It was before the era of the new public baths
built in Bilston.....it was before the incident when my school chum
Mick and I got thrown out of Cubs too, on our first visit! But
I guess that's another story.
I learned to swim in Wolverhampton Public Baths...I say I learned to swim but in truth I didn't have any lessons. I remember going to the baths with a gang of boys and expecting, as we did to fool around in the shallow end since none of us could swim properly. To my surprise one of the boys brought along his big brother who had serious intentions of making sure that we all either swam or sank. To this day I vividly recall being pushed into 6 feet of water and I must have flailed around like a drowning boy (because that's exactly what I was!) yet I managed to 'swim' the five or so feet to the side and there hung on grimly shivering not so much with cold but with what I thought at the time was sheer terror.
Funnily enough though, from then on I took to water like a duck and became a strong if slow swimmer. Mick and I never regularly went again to Wolverhampton Baths but we did venture as often as we could to Darlaston. 'Darlo' Baths as they were then we found rarely crowded, the water always seemed 'warmer', (a very relative term!) and we got to go there on a Trolley Bus! Those of you who have read some of my recollections will know that I loved trolleys and Mick and I always went to the baths on the trolley, especially when we got lost trying to ride to Darlaston Baths on our small bikes! Our respective families together with the aid of the local police force made it very clear that we were not to attempt such an expedition again. One good thing came out of this escapade though, we always travelled in style on the top deck and right at the front where we could see everything.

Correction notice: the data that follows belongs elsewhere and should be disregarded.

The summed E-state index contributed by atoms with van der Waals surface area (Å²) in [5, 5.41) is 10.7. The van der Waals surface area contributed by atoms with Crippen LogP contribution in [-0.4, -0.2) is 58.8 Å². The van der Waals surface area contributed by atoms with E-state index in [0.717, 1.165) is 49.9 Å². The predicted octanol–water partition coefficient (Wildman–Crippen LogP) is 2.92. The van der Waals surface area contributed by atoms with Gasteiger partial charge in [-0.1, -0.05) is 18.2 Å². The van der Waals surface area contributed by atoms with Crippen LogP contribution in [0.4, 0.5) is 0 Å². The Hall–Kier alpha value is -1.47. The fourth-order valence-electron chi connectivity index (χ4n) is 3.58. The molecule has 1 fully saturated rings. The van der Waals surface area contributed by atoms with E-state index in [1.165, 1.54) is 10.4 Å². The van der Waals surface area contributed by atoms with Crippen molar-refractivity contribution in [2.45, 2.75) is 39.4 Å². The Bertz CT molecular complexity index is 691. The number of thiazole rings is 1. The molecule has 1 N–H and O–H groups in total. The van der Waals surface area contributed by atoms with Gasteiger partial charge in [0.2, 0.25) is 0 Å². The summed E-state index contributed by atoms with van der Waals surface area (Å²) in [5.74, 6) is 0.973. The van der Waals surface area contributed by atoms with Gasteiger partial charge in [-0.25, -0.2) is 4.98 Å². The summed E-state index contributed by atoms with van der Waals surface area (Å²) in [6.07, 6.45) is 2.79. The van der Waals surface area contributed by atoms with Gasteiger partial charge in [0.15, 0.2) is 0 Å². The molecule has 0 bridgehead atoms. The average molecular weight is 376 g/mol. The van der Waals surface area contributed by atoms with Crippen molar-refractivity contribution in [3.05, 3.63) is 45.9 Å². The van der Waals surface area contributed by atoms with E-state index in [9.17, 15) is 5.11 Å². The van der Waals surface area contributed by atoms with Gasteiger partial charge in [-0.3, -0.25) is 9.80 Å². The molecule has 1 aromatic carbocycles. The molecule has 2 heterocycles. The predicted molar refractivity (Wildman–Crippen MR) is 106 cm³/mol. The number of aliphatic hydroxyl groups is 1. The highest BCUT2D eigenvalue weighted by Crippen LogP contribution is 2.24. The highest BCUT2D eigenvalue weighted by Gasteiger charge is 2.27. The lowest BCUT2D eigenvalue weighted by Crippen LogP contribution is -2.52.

Darlaston Baths was big, it had diving boards, it was cheap to get into, the water temperature was always 72 °...at least the indicator always said it was, although I had my doubts...and it was ours most of the time since there were never many people swimming. Mick and I spent hours, literally, in that pool trying everything a fertile young tearaway mind could think of. Pool attendants? Don't be daft! If you hurt yourself then it was your fault for fooling about, and after all water was a cushion wasn't it? It was fun, it exercised our imagination and we learned to swim well. There was one downside though. The chlorine. I don't suppose people were much less hygienic then than they are now but for some reason Darlo had chlorine like over concentrated orange squash. The effects didn't show at the time but the legacy later was red eyes, unintentional tears and a halo around everything you looked at for the next day or so!
Outside the baths, glowing with health, warm from the exercise and red-eyed from the chlorine there was one last treat that awaited us. It wasn't sweets, it wasn't toys and, surprise surprise, there was no element of mischief in it. I've always been a motorbike fan and I know precisely where I get that from. Just down the road from the baths and on the way to the trolley stop was a motorbike 'showroom'. Best of all the second-hand bikes were lined up outside where we could see, touch and even sit upon! The bloke who ran the shop often came out to talk and I think he saw in us motorcycle fans of the future ....he was quite right and I've owned several since despite dire warnings of being cut out of the will by my Mother! I remember so distinctly the Norton Dominator 99, the big twin BSAs and the Ariel Square 4. There was even once a Brough Superior! All marques that have long gone but were magic to us as kids at the time.
So it was home on the trolley back to Bilston,
off at the Town Hall and down Prouds Lane to Mick's place for
some tea. Then home, tired and still seeing halos.....but